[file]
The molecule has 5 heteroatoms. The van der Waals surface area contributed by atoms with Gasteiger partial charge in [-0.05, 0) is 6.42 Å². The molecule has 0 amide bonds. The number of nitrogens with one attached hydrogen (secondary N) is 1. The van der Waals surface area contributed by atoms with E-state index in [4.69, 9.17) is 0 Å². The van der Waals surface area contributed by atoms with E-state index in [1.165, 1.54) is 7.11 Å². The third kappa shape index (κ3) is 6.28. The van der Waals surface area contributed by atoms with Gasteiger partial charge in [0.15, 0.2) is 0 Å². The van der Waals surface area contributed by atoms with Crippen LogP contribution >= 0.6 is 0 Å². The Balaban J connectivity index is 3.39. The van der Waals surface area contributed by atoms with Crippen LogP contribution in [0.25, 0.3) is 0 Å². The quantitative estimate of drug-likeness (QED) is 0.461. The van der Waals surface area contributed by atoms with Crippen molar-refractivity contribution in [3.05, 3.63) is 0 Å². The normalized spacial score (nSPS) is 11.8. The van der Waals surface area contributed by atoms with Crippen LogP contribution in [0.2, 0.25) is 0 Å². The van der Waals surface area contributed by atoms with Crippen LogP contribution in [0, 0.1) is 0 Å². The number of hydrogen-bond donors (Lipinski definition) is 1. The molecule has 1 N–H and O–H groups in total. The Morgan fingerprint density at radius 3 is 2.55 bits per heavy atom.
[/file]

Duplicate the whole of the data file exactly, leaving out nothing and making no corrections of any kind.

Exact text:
The molecule has 5 heteroatoms. The van der Waals surface area contributed by atoms with Gasteiger partial charge in [-0.05, 0) is 6.42 Å². The molecule has 0 amide bonds. The number of nitrogens with one attached hydrogen (secondary N) is 1. The van der Waals surface area contributed by atoms with E-state index in [4.69, 9.17) is 0 Å². The van der Waals surface area contributed by atoms with E-state index in [1.165, 1.54) is 7.11 Å². The third kappa shape index (κ3) is 6.28. The van der Waals surface area contributed by atoms with Gasteiger partial charge in [0.15, 0.2) is 0 Å². The van der Waals surface area contributed by atoms with Crippen LogP contribution >= 0.6 is 0 Å². The Balaban J connectivity index is 3.39. The van der Waals surface area contributed by atoms with Crippen LogP contribution in [0.25, 0.3) is 0 Å². The quantitative estimate of drug-likeness (QED) is 0.461. The van der Waals surface area contributed by atoms with Crippen molar-refractivity contribution in [3.05, 3.63) is 0 Å². The normalized spacial score (nSPS) is 11.8. The van der Waals surface area contributed by atoms with Crippen LogP contribution in [0.2, 0.25) is 0 Å². The van der Waals surface area contributed by atoms with Crippen LogP contribution in [0, 0.1) is 0 Å². The number of hydrogen-bond donors (Lipinski definition) is 1. The molecule has 1 N–H and O–H groups in total. The Morgan fingerprint density at radius 3 is 2.55 bits per heavy atom.